Like a harbinger of success, the first day of the Olympics set the tone for the performance of the Israeli team, with 19-year-old Avishag Semberg, winning a surprise bronze in Taekwondo, for Israel. Avishag had previously secured first place in the 2021 European Taekwondo Olympic Qualification Tournament in Bulgaria in May 2021.

Furthermore, when the gymnastic competitions began, two Israeli gymnasts grappled their way toward the coveted prize. Twenty-two-year-old Israeli rhythmic gymnast Linoy Ashram won a gold medal in the individual event, earning for Israel its third-ever gold medal, and the first won by a woman. Ashram was also the first non-Russian gymnast to win the gold medal in rhythmic gymnastics in two decades. Shedding tears of joy as she was announced victor, Ashram said, “I’m so happy that I did it – I came here and did my best.”

Six days before Ashram’s record-breaking gold medal win, Artem Dolgopyat won Israel’s first-ever gold medal in men’s artistic gymnastics by performing his floor routine and by demonstrating his polished tumbling skills.

Meanwhile, Israel’s rhythmic gymnastics team finished in sixth place, in the final all-around event at the Tokyo Olympics, while Israel’s national judo team won for their country, a bronze medal in the mixed team event.

Also participating with passion and commitment was, Itay Shanny, the first Israeli archer who defied all odds to end in ninth place overall, outshining opponents ranked significantly higher than him. While Israel’s first-ever equestrian team comprised four show jumpers, Olympic equestrian Ashlee Bond finished in 11th place overall, while Anat Lelior represented Israel at the surfing competition.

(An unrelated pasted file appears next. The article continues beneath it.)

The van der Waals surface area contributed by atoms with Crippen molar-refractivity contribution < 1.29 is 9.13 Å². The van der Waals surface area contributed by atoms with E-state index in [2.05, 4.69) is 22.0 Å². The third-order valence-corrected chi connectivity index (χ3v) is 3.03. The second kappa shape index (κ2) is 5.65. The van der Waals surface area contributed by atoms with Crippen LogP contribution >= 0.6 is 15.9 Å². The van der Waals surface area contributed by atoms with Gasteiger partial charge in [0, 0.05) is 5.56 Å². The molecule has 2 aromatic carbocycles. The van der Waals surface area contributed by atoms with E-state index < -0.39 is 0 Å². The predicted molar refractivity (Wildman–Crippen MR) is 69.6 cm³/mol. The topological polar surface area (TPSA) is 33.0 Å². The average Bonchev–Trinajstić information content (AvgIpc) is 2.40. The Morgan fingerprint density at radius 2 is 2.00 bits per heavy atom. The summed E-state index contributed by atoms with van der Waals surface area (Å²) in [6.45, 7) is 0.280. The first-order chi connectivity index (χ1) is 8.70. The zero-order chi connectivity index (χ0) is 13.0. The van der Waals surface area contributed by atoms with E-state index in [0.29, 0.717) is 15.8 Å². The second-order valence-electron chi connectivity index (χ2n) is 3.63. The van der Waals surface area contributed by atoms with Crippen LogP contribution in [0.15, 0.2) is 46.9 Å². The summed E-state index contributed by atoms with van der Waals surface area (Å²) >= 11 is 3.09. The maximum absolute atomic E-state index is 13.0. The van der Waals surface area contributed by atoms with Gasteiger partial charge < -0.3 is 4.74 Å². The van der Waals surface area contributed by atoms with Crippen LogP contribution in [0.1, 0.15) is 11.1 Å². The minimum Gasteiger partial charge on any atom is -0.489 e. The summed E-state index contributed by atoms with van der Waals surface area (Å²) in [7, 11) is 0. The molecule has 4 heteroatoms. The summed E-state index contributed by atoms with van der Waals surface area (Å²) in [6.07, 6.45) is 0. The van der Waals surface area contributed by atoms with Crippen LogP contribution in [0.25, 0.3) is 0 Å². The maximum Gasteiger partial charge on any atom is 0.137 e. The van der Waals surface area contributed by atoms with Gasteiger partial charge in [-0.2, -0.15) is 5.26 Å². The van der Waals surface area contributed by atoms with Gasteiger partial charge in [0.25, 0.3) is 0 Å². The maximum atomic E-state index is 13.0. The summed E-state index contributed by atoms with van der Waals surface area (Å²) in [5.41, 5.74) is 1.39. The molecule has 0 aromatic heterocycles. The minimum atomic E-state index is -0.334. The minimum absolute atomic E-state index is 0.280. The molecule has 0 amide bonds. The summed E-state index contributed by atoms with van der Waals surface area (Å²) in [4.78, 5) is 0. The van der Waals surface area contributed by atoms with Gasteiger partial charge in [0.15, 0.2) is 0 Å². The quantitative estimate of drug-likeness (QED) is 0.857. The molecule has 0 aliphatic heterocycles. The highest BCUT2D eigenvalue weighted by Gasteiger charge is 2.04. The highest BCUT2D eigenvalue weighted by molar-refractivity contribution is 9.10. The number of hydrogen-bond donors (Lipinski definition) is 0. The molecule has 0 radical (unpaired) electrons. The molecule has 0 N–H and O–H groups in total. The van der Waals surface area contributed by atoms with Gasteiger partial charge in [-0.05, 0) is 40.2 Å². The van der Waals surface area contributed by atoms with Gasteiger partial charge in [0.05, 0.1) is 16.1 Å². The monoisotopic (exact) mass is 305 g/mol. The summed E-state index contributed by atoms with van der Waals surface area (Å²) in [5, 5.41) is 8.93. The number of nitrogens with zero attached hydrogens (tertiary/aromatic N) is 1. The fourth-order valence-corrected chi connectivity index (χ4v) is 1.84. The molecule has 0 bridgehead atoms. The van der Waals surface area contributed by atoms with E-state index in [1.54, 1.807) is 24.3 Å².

Israel has always maintained its focus on developing its human resources. As Jon Medved, CEO of OurCrowd, a Jerusalem-based investor platform, once said “We don’t have huge natural resources, so we have worked hard to develop our skills-base in the country.” This focus on skills also extends to sports, in particular, to the Olympics, with lessons learned from some of the greatest coaches. While Israel can bask in the glory of its greatest ever success in the Olympics, Thomas Bach, the International Olympic Committee president said at the ceremony, “In these difficult times we are all living through, you give the world the most precious of gifts: hope.”

From another perspective, the late Chris Brasher, British track and field athlete and sports journalist, once observed, “There is something in the Olympics, indefinable, springing from the soul, that must be preserved.”

Israel understands the phenomenon very well.

About the Author
Craig Lebrau is the Director of Cato Media. A former programmer, Craig is interested in Israel's startup ecosystem and aims to share his insights learnt from expanding to and managing business in Israel.